• One in twenty (4.2%) will spend Christmas Day shopping online
• One in three (35.1%) Brits will not eat turkey for their Christmas meal
• Almost a fifth (15%) do not intend to send any Christmas cards
• One in ten (10.3%) Londoners will not buy presents

Brits are moving away from the idea of a 'traditional' Christmas this festive season – but shopping will play a bigger part than ever. Research conducted by leading ecommerce partner Webloyalty has revealed that less than two thirds of Brits (64.3%) intend to spend Christmas Day having Christmas lunch with their family.

The study of over 2,000 consumers by Webloyalty revealed that Brits are becoming savvier spenders this year, with nearly a fifth (16.9%) expecting to take advantage of the seasonal sales before Christmas Day. Almost one in twenty (4.2%) intend to spend Christmas Day shopping online, showing that Britain is keen to snap up bargains during the festive period. Retailers are in for a pre-Christmas sales rush, with nearly a quarter of respondents (24.1%) planning to use the sales as a way of buying last-minute gifts.

The research showed that more than a third (35.7%) of Brits will not spend Christmas Day having a family meal, generally thought of as the traditional way to spend the day. Roast turkey is also losing favour with Brits, with one in three (35.1%) respondents planning to eat an alternative such as chicken (15.3%) or ham (14.2%). Surprisingly, one in twenty (4.8%) intend to eat steak for their Christmas meal in Britain, with over one in ten (10.5%) respondents in Scotland preferring steak to a traditional roast.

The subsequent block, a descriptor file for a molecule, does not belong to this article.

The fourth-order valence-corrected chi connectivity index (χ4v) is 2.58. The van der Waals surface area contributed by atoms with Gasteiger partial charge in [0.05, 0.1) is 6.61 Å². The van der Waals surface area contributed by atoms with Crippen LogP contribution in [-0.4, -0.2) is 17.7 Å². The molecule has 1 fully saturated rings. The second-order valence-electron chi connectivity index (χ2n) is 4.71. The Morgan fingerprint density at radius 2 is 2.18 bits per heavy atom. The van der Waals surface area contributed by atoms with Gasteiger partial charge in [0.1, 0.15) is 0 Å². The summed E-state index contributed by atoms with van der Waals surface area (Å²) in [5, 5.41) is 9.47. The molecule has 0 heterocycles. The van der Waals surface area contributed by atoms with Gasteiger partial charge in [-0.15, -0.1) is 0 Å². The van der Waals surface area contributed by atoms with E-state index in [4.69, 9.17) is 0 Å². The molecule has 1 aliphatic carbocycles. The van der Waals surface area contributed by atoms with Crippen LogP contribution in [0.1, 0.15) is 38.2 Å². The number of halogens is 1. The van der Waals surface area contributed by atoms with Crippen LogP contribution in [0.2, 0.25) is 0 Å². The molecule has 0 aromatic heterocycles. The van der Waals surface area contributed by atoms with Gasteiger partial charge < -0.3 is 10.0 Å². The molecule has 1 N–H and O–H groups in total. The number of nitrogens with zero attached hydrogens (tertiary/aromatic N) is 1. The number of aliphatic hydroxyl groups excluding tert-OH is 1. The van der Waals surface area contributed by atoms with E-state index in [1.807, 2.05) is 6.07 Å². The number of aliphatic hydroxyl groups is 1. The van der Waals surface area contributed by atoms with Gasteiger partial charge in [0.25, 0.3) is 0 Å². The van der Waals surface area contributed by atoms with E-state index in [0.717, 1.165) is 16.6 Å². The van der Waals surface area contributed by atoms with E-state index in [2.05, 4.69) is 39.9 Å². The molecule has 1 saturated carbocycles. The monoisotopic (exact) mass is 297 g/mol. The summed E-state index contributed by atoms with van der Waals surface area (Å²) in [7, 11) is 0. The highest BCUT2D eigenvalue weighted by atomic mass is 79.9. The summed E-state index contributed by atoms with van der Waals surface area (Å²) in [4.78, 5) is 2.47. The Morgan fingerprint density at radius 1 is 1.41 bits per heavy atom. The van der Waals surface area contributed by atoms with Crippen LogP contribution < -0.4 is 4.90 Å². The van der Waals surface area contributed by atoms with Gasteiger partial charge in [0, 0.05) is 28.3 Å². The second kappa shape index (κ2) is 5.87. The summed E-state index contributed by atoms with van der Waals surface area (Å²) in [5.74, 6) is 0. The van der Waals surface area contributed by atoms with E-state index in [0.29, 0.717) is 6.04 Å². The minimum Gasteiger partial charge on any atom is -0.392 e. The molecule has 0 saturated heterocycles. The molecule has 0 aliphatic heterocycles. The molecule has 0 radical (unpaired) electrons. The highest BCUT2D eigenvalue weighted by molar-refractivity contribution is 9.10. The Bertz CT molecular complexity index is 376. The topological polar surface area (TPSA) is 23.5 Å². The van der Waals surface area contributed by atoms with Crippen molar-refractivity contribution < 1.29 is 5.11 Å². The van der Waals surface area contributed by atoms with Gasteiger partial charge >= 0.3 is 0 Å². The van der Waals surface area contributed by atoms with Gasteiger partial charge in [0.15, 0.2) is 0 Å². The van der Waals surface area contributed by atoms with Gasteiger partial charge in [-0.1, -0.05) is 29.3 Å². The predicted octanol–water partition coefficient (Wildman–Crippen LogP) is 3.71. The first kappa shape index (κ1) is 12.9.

Christmas Decorations (PD)Londoners are the least concerned about the spirit of giving, with a fifth (20.1%) not planning to send any Christmas cards, and more than one in ten (10.3%) not buying any Christmas gifts at all. Londoners are also wary of breaking the bank with essential Christmas purchases such as gifts, food and decorations, with 15.2% not intending to buy anything special for the festive period.

Despite 92.4% of Brits plan to spend Christmas Day watching TV or films, the Queen's Speech is losing popularity – only 14.4% of those watching TV plan to tune in this year. The traditional family activity of playing games is also losing favour, with just over one in ten (12.2%) of respondents planning to spend time competing with family around a board game. Of those choosing to play board games, traditional options are the most popular with Trivial Pursuit (7.4%), Monopoly (6.8%) and Scrabble (5.9%) taking the top spots.

"The research demonstrates that Christmas habits – and especially spending habits – in the UK are starting to change," said Guy Chiswick, Managing Director of Webloyalty Northern Europe. "As 15% of us are not sending Christmas cards at all this year, one in three not eating the traditional turkey, and one in twenty shopping online on Christmas Day, retailers need to be ready to offer alternatives to react to our evolving Christmas traditions and behaviours."

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